The World Beer Cup of 2010 was recently held in Chicago and something caught my eye when they posted the results. There were 90 categories in the competition, which indicates the number of different beer styles. The word Imperial was used in a great many beers entered, which also caught my eye. Three categories stick out that warrant a comment. Category 53: English style India Pale Ale, Category 83: Imperial India Pale Ale and Category 90: International Pale Ale.
English style India Pale is a historic style as it was the English who created this, unintentionally by the way. The word India was used to some degree to identify a style but also as a shipping label of sorts. The story behind this is rather long and for another forum. But it gets my point across that India Pale Ale is a historic beer style. India Pale was sent to several places around the world but primarily to India for the British clerks and officials. The “troops” that so many others write about would not normally drink IPA due to the cost. The word India in the original sense was used to identify the entity that purchased the beer and NOT the destination. October beer was bought by the East India Company for resale in India, Bengal and other areas under their control.
I do have problems with the word Imperial. It seems that any beer over 7.0952% is called Imperial. Although it originally identified a strong porter it too was somewhat of a shipping label. The word Imperial should never be used be used with reference to Pale Ale. But that’s just my opinion. Imperial is synonymous with the word Russia. London Porter was sent to many Baltic countries but its biggest buyer was the Imperial Court of Catherine the Great. Is it coming together for you?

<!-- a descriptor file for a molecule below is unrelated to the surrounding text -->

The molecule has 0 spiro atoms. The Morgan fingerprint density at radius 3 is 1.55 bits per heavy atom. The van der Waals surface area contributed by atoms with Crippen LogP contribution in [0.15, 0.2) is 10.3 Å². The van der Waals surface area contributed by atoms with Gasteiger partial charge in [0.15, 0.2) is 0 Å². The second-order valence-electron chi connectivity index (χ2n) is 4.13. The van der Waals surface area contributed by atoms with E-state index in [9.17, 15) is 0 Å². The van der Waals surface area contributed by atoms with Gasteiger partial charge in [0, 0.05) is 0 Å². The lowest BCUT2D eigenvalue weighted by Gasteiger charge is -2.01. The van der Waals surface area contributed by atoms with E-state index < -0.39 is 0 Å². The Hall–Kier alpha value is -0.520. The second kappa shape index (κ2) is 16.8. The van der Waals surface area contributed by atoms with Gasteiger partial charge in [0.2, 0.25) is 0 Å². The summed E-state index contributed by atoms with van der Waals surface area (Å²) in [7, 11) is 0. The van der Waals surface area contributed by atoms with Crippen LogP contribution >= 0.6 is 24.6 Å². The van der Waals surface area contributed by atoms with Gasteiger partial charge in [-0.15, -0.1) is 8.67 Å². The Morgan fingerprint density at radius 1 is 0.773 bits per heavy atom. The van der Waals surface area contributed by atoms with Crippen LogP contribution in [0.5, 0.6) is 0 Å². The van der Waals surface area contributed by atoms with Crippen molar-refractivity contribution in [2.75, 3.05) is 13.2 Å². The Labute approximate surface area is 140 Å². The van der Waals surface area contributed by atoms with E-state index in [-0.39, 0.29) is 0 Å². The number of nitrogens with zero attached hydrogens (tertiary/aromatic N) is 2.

The oddity of the World Beer Cup was the category of International Pale Ale. What the hops is that and when did we start using it? I can see American Pale Ale as it has more (and different) hop character than the UK versions. But what makes International Pale? Does it have water from the seven seas? Was it brewed in the International Space Station? Is it even sanctioned by the UN? What characteristics make International Pale Ale? In doing a quick Google search I see that the WBC are the only ones using this identification. I don’t know, maybe it’s me (it usually is) but I think we are running rampant with beer names now a days. I may quick drinking when somebody comes out with an Imperial Chocolate Wit.
Now that I have finished with my rant I shall offer a fun fact. No brewer in the UK is permitted to make an ESB except Fullers. The English drink only ordinary bitter and special bitter. Extra Special Bitter is a registered trademark of Fullers. Oddly this beer started as a winter-ale and was re-named as a bitter.